Broadcast Joins in Apache Spark: an Optimization Technique

6 minute read

This article is for the Spark programmers who know some fundamentals: how data is split, how Spark generally works as a computing engine, plus some essential DataFrame APIs.

1. Essentials

For this article, we use Spark 3.0.1, which you can either download as a standalone installation on your computer, or you can import as a library definition in your Scala project, in which case you’ll have to add the following lines to your build.sbt:

val sparkVersion = "3.0.1"

libraryDependencies ++= Seq(
  "org.apache.spark" %% "spark-core" % sparkVersion,
  "org.apache.spark" %% "spark-sql" % sparkVersion,

If you chose the standalone version, go ahead and start a Spark shell, as we will run some computations there. If you chose the library version, create a new Scala application and add the following tiny starter code:

import org.apache.spark.sql.SparkSession

val spark = SparkSession.builder()
    .appName("Broadcast Joins")

For this article, we’ll be using the DataFrame API, although a very similar effect can be seen with the low-level RDD API.

2. A Tale of an Innocent Join

Here’s the scenario. Let’s say we have a huge dataset - in practice, in the order of magnitude of billions of records or more, but here just in the order of a million rows so that we might live to see the result of our computations locally.

// large table
val table = spark.range(1, 100000000) // column is "id"

At the same time, we have a small dataset which can easily fit in memory. For some reason, we need to join these two datasets. Examples from real life include:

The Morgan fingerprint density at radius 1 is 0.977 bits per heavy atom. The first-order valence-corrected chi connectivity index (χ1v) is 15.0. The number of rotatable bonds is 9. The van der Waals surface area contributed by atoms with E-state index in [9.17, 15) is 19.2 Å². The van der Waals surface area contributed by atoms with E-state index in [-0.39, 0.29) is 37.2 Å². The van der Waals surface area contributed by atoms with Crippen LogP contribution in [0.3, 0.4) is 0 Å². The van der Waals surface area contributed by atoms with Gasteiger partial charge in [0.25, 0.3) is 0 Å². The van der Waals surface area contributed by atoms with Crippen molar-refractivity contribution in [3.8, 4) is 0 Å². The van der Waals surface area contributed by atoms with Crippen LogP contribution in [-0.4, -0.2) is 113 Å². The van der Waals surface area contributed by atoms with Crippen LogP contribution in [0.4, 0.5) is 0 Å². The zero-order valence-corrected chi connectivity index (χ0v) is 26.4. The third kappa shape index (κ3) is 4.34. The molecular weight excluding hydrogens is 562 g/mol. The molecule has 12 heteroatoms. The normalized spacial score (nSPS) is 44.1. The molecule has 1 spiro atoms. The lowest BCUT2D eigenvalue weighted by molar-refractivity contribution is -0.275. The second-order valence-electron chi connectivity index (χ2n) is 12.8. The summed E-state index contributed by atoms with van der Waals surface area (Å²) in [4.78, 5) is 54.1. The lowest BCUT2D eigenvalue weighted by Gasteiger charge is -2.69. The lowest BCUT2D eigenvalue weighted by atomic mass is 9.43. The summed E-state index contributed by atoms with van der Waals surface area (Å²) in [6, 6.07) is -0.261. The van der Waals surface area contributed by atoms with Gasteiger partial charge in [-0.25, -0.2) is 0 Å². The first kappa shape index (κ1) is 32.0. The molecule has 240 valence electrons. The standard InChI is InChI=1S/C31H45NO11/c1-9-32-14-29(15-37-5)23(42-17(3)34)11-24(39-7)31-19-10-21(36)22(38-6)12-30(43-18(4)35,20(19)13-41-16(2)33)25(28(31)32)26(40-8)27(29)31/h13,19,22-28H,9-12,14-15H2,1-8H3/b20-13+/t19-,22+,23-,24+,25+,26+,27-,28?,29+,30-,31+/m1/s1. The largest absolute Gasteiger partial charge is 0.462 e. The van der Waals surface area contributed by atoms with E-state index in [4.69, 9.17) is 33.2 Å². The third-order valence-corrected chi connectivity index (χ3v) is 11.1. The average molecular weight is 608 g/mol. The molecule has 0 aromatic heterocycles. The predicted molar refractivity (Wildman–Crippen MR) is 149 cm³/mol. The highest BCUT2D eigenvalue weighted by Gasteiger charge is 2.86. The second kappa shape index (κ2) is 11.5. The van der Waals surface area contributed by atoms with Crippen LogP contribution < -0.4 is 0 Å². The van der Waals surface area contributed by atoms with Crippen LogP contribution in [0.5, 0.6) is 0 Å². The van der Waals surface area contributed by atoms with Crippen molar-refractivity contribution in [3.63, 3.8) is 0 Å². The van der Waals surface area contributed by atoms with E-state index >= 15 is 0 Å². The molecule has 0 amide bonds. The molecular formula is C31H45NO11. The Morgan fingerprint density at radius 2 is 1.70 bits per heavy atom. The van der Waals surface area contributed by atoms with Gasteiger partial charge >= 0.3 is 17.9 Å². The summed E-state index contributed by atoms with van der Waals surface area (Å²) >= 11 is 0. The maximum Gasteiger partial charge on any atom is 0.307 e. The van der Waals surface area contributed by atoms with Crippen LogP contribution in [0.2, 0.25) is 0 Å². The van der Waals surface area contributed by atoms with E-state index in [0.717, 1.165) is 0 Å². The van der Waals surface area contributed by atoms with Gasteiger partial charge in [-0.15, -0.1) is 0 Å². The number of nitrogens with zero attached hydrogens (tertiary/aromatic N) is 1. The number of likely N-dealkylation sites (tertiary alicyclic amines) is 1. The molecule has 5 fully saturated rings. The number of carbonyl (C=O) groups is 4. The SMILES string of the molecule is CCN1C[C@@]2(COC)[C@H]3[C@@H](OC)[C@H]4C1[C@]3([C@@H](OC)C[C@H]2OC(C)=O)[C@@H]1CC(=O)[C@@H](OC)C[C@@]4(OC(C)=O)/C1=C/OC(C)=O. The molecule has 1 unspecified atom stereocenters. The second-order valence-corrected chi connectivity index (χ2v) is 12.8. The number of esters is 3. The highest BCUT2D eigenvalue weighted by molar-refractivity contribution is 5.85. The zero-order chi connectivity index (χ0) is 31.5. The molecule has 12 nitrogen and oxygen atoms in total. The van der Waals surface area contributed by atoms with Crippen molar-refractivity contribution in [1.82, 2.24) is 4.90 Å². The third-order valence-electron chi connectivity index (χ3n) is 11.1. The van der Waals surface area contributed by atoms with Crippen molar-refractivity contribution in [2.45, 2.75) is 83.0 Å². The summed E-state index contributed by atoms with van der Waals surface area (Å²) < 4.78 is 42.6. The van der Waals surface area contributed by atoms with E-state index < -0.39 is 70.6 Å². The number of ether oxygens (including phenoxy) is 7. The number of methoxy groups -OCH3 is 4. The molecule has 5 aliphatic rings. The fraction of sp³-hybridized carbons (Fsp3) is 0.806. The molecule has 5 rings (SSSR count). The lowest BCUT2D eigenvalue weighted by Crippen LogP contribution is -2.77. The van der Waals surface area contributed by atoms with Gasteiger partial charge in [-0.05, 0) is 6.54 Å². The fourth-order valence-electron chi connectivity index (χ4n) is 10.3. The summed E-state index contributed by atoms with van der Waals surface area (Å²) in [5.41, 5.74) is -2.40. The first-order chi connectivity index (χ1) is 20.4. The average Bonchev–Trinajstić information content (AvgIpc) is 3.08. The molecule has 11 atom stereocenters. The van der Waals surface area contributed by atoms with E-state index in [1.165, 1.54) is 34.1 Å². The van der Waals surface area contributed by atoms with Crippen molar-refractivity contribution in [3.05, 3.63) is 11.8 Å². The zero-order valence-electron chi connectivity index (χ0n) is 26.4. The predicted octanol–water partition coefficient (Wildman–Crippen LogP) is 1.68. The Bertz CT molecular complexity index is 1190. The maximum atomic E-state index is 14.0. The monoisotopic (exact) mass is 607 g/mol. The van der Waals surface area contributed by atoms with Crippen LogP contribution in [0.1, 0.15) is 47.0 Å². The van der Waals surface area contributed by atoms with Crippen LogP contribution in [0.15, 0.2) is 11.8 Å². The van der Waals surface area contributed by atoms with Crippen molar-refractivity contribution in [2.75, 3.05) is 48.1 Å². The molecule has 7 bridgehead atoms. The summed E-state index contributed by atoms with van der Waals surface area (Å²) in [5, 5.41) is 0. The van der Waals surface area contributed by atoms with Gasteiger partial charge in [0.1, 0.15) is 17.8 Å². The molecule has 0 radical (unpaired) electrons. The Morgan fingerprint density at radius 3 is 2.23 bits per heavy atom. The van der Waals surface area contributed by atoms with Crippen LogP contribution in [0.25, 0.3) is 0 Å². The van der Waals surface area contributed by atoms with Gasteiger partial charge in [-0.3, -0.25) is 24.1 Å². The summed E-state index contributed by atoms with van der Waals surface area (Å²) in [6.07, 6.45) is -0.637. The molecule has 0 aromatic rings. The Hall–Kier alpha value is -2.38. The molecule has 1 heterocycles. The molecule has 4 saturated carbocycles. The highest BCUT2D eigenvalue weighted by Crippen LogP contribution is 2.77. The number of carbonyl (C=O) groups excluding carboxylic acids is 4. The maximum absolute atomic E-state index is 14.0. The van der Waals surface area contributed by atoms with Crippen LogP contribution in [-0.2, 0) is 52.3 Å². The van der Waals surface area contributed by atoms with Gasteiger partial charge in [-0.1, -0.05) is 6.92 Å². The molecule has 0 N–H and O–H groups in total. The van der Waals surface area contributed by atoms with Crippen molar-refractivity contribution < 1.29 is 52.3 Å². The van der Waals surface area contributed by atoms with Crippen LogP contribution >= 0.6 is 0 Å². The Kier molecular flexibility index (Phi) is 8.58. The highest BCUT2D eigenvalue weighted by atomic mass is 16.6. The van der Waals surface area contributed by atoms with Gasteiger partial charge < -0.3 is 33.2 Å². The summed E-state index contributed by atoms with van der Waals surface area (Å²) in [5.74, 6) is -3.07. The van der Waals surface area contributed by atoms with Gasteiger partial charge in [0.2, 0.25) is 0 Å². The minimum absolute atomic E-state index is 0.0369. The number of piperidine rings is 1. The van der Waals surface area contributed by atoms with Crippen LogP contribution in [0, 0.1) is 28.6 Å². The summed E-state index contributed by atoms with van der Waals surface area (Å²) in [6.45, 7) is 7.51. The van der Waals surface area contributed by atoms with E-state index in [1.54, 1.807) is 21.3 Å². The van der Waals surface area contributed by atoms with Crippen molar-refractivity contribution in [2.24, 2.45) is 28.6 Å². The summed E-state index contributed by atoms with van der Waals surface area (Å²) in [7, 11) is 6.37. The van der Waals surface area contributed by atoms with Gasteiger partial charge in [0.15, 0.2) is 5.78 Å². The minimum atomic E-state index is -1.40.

• tagging each row with one of n possible tags, where n is small enough for most 3-year-olds to count to
  • finding the occurrences of some preferred values (so some sort of filter)
  • doing a variety of lookups with the small dataset acting as a lookup table

Regardless, we join these two datasets. Let’s take a combined example and let’s consider a dataset that gives medals in a competition:

val rows = sc.parallelize(List(
  Row(1, "gold"),
  Row(2, "silver"),
  Row(3, "bronze")

val rowsSchema = StructType(Array(
  StructField("id", IntegerType),
  StructField("medal", StringType)

// small table
val lookupTable: DataFrame = spark.createDataFrame(rows, rowsSchema)

Having these two DataFrames in place, we should have everything we need to run the join between them. It’s easy, and it should be quick, since the small DataFrame is really small:

val joined = table.join(lookupTable, "id")

Brilliant - all is well. Except it takes a bloody ice age to run.

3. The Large-Small Join Problem

Why does the above join take so long to run?

If you ever want to debug performance problems with your Spark jobs, you’ll need to know how to read query plans, and that’s what we are going to do here as well. Let’s have a look at this job’s query plan so that we can see the operations Spark will perform as it’s computing our innocent join:


This will give you a piece of text that looks very cryptic, but it’s information-dense:

== Physical Plan ==
*(5) Project [id#259L, medal#264]
+- *(5) SortMergeJoin [id#259L], [cast(id#263 as bigint)], Inner
   :- *(2) Sort [id#259L ASC NULLS FIRST], false, 0
   :  +- Exchange hashpartitioning(id#259L, 200)
   :     +- *(1) Range (1, 10000000, step=1, splits=6)
   +- *(4) Sort [cast(id#263 as bigint) ASC NULLS FIRST], false, 0
      +- Exchange hashpartitioning(cast(id#263 as bigint), 200)
         +- *(3) Filter isnotnull(id#263)
            +- Scan ExistingRDD[id#263,order#264]

In this query plan, we read the operations in dependency order from top to bottom, or in computation order from bottom to top. Let’s read it top-down:

  • the final computation of the id and the medal obtained after the join of the two DataFrames, which requires
  • a sort-merge join on the columns id and id (with different identifiers under the hash tag), which requires
    • a sort of the big DataFrame, which comes after
    • a shuffle of the big DataFrame
  • and a sort + shuffle + small filter on the small DataFrame